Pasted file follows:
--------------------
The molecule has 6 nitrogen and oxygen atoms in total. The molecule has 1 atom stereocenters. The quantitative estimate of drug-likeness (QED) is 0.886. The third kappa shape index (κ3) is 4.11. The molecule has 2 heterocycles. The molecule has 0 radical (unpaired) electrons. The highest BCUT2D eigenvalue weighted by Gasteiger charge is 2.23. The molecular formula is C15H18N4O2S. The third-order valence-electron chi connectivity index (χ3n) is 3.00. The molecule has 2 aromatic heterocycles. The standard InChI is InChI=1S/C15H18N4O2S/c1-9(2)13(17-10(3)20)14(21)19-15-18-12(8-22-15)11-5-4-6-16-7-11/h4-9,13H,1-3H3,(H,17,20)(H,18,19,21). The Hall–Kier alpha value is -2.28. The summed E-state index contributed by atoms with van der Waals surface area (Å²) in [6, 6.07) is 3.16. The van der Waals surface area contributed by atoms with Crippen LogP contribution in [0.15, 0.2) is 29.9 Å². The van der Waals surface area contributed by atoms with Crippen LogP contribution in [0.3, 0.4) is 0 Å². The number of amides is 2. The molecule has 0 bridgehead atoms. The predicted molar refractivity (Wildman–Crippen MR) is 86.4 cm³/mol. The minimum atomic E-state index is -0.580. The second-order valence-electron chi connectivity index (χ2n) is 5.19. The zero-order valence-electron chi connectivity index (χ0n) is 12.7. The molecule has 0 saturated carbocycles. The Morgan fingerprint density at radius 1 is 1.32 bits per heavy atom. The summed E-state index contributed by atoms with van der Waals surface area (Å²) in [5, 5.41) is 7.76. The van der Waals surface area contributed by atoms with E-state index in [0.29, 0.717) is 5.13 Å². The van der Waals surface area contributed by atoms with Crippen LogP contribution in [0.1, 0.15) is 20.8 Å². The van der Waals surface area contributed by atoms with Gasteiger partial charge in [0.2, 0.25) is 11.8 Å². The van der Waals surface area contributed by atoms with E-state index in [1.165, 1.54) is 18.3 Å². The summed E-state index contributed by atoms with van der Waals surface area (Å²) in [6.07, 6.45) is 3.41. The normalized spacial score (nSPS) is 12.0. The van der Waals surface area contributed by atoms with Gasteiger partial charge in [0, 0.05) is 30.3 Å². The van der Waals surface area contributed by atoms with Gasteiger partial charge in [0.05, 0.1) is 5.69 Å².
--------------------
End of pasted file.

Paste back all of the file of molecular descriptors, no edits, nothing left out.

The molecule has 6 nitrogen and oxygen atoms in total. The molecule has 1 atom stereocenters. The quantitative estimate of drug-likeness (QED) is 0.886. The third kappa shape index (κ3) is 4.11. The molecule has 2 heterocycles. The molecule has 0 radical (unpaired) electrons. The highest BCUT2D eigenvalue weighted by Gasteiger charge is 2.23. The molecular formula is C15H18N4O2S. The third-order valence-electron chi connectivity index (χ3n) is 3.00. The molecule has 2 aromatic heterocycles. The standard InChI is InChI=1S/C15H18N4O2S/c1-9(2)13(17-10(3)20)14(21)19-15-18-12(8-22-15)11-5-4-6-16-7-11/h4-9,13H,1-3H3,(H,17,20)(H,18,19,21). The Hall–Kier alpha value is -2.28. The summed E-state index contributed by atoms with van der Waals surface area (Å²) in [6, 6.07) is 3.16. The van der Waals surface area contributed by atoms with Crippen LogP contribution in [0.15, 0.2) is 29.9 Å². The van der Waals surface area contributed by atoms with Crippen LogP contribution in [0.3, 0.4) is 0 Å². The number of amides is 2. The molecule has 0 bridgehead atoms. The predicted molar refractivity (Wildman–Crippen MR) is 86.4 cm³/mol. The minimum atomic E-state index is -0.580. The second-order valence-electron chi connectivity index (χ2n) is 5.19. The zero-order valence-electron chi connectivity index (χ0n) is 12.7. The molecule has 0 saturated carbocycles. The Morgan fingerprint density at radius 1 is 1.32 bits per heavy atom. The summed E-state index contributed by atoms with van der Waals surface area (Å²) in [5, 5.41) is 7.76. The van der Waals surface area contributed by atoms with E-state index in [0.29, 0.717) is 5.13 Å². The van der Waals surface area contributed by atoms with Crippen LogP contribution in [0.1, 0.15) is 20.8 Å². The van der Waals surface area contributed by atoms with Gasteiger partial charge in [0.2, 0.25) is 11.8 Å². The van der Waals surface area contributed by atoms with E-state index in [1.165, 1.54) is 18.3 Å². The summed E-state index contributed by atoms with van der Waals surface area (Å²) in [6.07, 6.45) is 3.41. The normalized spacial score (nSPS) is 12.0. The van der Waals surface area contributed by atoms with Gasteiger partial charge in [0, 0.05) is 30.3 Å². The van der Waals surface area contributed by atoms with Gasteiger partial charge in [0.05, 0.1) is 5.69 Å².